Is there really a digital piano that compares with the acoustical properties of a Steinway or Fazioli? At best, the tone would be a copy from an acoustic piano. I'd imagine pianists prefer acoustic to digital for much the same reason hardcore audiophiles would rather listen to vinyl than an mp3 which is really a copy of a copy of a copy. The mechanics of a piano is just so different than the mechanics of a digital keyboard, on a micro level anyway, I always feel like I'm playing a different instrument when I switch from one to the other.


Edited by mermilylumpkin (03/15/13 03:13 PM)

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#2048762 - 03/15/13 03:23 PM Re: Poll (sort of): Will the 'acoustic piano' become a relic? [Re: Mark_C]
BDB Online   content
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Strads and Guarneris have been modified to bring them up to today's standards, with new necks, fingerboards and strings, among other things. The bows of the time are considered obsolete, as well. Unmodified they are less desirable.
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#2048768 - 03/15/13 03:36 PM Re: Poll (sort of): Will the 'acoustic piano' become a relic? [Re: Mark_C]
FSO Offline
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Registered: 04/03/12
Posts: 852
Loc: UK, Brighton
The technology *will* get good enough to replicate harmonic resonance, woodiness etc. Um...another couple of decades and I believe we will see and hear digital pianos outstrip acoustic pianos in terms of space, cost and dare I suggest sound? However, there will always be acoustics around; just as acoustic guitars have taken a back seat but are still around. I mean...I only own a digital, but as soon as I live somewhere with a mortgage (as opposed to renting) it'll be all acoustic-y....and why? Because "real" pianos have more soul. Because wood is infinitely superior to plastic...just because! laugh Um...I'm sure I'm not the only one who feels such...just one thing keeps me sure the piano won't be graved by the digital disease: resources. More and more wood grows every year (well, less, but you get the point laugh ); some precious metals (which will be required for the *best* circuitry to provide the *best* sound) are pretty finite...um...mermilylumpkin; the audiophile comment is, perhaps, a tad unjustified; our ears adapt to small differences and find homes of listening...so, um, when someone used to listening to vinyl hears the minute difference in mp3 they don't *feel* the music quite as deeply, even if they're *technically* hearing a better version...of course, um, this doesn't deal with the youngsters, but that's cult followings for you laugh I agree regarding sensitivity in touch by the way; I've many times considered stop playing my portable grand as (and thus all instruments as it is the only one I have access to), I feel, it is teaching me improper sensitivity and pedaling habits...um...I fear each note extra will unprepare me one note further from the piano laugh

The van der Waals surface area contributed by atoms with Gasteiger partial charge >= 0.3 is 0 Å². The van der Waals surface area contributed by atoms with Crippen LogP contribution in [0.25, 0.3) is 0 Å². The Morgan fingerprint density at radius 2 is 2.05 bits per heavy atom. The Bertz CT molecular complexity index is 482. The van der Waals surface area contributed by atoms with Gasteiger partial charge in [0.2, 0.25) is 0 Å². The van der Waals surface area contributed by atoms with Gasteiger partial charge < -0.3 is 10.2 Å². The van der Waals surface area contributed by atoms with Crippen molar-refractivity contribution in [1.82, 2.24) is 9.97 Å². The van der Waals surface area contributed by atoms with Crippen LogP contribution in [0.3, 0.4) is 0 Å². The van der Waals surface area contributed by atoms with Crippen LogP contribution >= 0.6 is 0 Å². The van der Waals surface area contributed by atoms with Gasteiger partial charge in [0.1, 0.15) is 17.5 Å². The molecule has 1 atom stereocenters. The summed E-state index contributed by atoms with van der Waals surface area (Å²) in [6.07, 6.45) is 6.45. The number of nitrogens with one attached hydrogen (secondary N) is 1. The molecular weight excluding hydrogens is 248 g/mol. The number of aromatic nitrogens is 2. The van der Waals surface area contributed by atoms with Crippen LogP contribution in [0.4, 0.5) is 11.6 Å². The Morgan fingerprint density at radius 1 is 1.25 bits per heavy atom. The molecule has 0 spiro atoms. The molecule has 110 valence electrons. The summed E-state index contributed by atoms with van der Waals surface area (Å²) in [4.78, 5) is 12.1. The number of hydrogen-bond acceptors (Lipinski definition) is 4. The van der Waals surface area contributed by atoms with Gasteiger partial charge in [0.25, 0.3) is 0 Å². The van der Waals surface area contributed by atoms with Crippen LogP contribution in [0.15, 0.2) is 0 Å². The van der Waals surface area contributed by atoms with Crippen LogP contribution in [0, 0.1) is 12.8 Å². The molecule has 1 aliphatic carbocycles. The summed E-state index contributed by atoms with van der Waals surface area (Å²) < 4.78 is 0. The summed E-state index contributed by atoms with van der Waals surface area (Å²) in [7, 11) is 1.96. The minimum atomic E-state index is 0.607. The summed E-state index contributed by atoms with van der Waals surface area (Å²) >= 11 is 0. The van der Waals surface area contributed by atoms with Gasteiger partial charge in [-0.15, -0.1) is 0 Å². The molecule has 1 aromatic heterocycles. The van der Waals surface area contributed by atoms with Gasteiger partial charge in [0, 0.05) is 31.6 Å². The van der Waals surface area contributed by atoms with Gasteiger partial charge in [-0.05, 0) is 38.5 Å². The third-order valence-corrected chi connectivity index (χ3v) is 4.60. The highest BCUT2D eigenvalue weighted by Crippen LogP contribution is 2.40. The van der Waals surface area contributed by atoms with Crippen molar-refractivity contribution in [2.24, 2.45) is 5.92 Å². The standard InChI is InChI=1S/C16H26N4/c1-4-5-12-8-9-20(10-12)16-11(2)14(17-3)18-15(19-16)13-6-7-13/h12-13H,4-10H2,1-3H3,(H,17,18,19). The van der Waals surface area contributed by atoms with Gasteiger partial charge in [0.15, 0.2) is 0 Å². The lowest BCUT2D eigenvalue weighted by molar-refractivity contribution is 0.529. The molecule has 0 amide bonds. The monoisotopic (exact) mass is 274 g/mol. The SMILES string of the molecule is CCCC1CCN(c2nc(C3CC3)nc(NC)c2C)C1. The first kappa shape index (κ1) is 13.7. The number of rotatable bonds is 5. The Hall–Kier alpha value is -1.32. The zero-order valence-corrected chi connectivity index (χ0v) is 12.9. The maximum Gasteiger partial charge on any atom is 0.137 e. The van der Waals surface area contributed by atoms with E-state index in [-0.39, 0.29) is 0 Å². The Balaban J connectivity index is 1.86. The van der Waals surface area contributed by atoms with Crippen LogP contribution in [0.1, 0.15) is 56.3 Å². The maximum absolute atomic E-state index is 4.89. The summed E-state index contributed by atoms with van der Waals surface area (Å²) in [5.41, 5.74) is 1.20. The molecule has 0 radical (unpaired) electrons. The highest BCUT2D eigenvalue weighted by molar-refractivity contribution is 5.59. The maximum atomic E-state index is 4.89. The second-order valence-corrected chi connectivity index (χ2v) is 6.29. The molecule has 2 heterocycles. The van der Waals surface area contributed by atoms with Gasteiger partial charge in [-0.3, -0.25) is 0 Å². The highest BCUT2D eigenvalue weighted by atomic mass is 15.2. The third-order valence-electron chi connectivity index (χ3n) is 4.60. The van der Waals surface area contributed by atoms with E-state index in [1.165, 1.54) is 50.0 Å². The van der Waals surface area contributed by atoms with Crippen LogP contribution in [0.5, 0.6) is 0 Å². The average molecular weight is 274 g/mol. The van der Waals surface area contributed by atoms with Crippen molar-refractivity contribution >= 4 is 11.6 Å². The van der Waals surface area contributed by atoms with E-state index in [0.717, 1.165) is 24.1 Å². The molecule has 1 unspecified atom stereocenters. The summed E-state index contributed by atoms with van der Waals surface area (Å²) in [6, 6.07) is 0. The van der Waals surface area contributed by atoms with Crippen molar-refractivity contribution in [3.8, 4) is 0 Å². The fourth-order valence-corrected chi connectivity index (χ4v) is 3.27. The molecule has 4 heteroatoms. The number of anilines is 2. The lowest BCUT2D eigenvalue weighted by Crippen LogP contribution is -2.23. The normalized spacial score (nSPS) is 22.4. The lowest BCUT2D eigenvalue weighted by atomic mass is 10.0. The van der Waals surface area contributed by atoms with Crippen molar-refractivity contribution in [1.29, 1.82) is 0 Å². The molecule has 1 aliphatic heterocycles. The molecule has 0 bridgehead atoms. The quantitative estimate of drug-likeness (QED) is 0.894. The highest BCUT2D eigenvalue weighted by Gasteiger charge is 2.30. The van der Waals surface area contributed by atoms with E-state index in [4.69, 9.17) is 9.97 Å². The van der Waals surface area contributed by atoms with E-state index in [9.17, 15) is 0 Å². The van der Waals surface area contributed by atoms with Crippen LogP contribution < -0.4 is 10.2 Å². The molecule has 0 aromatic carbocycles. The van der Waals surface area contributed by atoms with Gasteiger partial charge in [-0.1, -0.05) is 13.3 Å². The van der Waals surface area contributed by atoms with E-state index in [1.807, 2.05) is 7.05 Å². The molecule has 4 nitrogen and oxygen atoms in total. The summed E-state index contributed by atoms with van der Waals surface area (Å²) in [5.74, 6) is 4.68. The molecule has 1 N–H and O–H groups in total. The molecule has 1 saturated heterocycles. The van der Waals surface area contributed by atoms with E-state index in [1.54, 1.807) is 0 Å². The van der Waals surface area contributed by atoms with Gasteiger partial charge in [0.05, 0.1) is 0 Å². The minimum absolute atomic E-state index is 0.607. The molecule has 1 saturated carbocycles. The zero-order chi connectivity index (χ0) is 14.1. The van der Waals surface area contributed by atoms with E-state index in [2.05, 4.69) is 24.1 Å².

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#2048771 - 03/15/13 03:50 PM Re: Poll (sort of): Will the 'acoustic piano' become a relic? [Re: Mark_C]
BruceD Offline
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" ... will become..."? I have played some acoustic pianos that have already become 'relics.' smile

Cheers!
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#2048777 - 03/15/13 03:58 PM Re: Poll (sort of): Will the 'acoustic piano' become a relic? [Re: Mark_C]
jeffreyjones Offline
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Registered: 01/31/10
Posts: 2289
Loc: San Jose, CA
Digitals are getting pretty good. But, they don't come anywhere near filling a large space the way a concert grand does. There's only so much you can do with a pair of speakers. I don't see any way to cure this shortcoming; you need all of the heavy, earthen and organic material of a piano to replicate the full experience for your audience.